Regardless of the challenges, the California Walnut Commission is preparing to effectively handle the large – record breaking or not – crop, said CWC Executive Committee Chair Bill Tos. “Our objective has been and continues to be to keep demand ahead of supply.” He said walnut production has “doubled over the last 15 years with an additional 75,000 acres new plantings [statewide] set to come into production.”

“A tremendous growth opportunity exists in the U.S. market to expand all sectors of the walnut business across retail, food manufacturing/industrial and food service,” said Michelle Connelly, executive director/CEO of the California Walnut Board and Commission. “We’ve been planning for these larger crops by expanding consumption through all sectors.”

The Walnut Board and Commission will continue the effort to expand walnuts’ position in the retail grocery sector via a pair of national promotions, including a program focused on increasing the popularity and sales of walnut snacks.

Walnuts will be headlining the snack market, according to Jennifer Olmstead, marketing director of domestic public relations for the board and commission by making walnuts “top of mind, not only for consumers but for food manufacturers and food service.”

She pointed out that not only are walnuts a “versatile ingredient that can’t be overlooked, they’re a powerhouse of nutrition with benefits that are critical to consumers seeking healthy, clean and nutritious foods.”

The board and commission said the domestic market offers advantages such as proximity, stability and risk prevention from the turbulence of international trade tariff issues. This is good because export markets comprise more than 60% of annual shipment volumes; the export walnut sector continually adapts to tariff challenges while searching out new overseas markets.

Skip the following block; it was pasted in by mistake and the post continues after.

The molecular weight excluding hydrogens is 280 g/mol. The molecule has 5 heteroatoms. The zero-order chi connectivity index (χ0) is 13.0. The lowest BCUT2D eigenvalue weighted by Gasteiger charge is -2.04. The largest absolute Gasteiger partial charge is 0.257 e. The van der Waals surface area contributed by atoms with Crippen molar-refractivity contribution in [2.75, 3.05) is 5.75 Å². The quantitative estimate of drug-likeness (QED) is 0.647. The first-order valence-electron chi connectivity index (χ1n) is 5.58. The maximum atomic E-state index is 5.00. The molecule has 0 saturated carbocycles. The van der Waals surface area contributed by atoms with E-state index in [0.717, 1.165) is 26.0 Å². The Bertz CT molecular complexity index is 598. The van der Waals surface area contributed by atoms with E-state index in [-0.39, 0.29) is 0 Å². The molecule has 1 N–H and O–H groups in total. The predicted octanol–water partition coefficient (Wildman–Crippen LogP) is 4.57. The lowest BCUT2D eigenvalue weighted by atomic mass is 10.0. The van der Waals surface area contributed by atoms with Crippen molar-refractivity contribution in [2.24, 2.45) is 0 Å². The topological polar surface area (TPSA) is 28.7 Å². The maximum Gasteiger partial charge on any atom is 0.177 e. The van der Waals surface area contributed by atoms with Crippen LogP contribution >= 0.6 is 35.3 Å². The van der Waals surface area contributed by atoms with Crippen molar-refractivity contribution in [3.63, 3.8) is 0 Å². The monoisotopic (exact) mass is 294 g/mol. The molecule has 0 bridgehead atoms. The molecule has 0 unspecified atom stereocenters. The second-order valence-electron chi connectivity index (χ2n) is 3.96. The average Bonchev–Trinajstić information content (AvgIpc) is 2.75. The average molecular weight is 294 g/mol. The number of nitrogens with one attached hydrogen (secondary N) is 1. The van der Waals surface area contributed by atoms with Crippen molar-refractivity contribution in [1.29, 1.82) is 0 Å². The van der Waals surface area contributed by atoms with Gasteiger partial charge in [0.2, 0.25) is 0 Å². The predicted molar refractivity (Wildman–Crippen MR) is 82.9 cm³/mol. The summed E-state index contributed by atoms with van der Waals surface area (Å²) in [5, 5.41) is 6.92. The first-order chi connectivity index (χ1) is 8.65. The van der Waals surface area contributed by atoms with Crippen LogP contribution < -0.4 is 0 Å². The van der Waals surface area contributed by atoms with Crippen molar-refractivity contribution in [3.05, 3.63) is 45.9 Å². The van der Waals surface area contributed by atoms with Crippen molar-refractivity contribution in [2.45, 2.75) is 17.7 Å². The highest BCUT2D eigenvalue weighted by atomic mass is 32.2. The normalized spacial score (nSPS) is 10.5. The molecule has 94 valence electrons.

“Export market diversification has been key to this strategy and continuing to find and develop essential export markets,” the board and commission said in a statement.

San Joaquin County walnut growers are concerned about water reliability – “The reservoirs are down,” Vogel said, and some reports indicating another drought seems imminent, along with “everyone trying to deal with the COVID situation as best they can.” Vogel explained that SJFB “continues working very hard via virtual meetings and other means to represent our members about the many issues we face.”

Additional diversification of the walnut business with growth in food manufacturing and food service while supporting walnuts’ retail channels is the order of the day for this walnut crop, whatever its size. “Consumers are increasingly embracing e-commerce and opening new avenues for retail promotion,” Tos said. “The importance of the neighborhood grocery in many countries like Spain and India is also being bolstered.”

Walnut harvests like those produced by the hard-working walnut growers of San Joaquin County will keep the nuts flowing into the burgeoning domestic and worldwide marketplaces.

All the expanding and growing of the walnut marketplace sounds good to Vogel, but “I’m ready for a cold and wet winter when this harvest is over,” he said. 

Vogel knows what a larger harvest means: “I’m back on the tractor because of some personnel changes on the ranch but it always feels good to be working at harvest because this is the Super Bowl of agriculture.”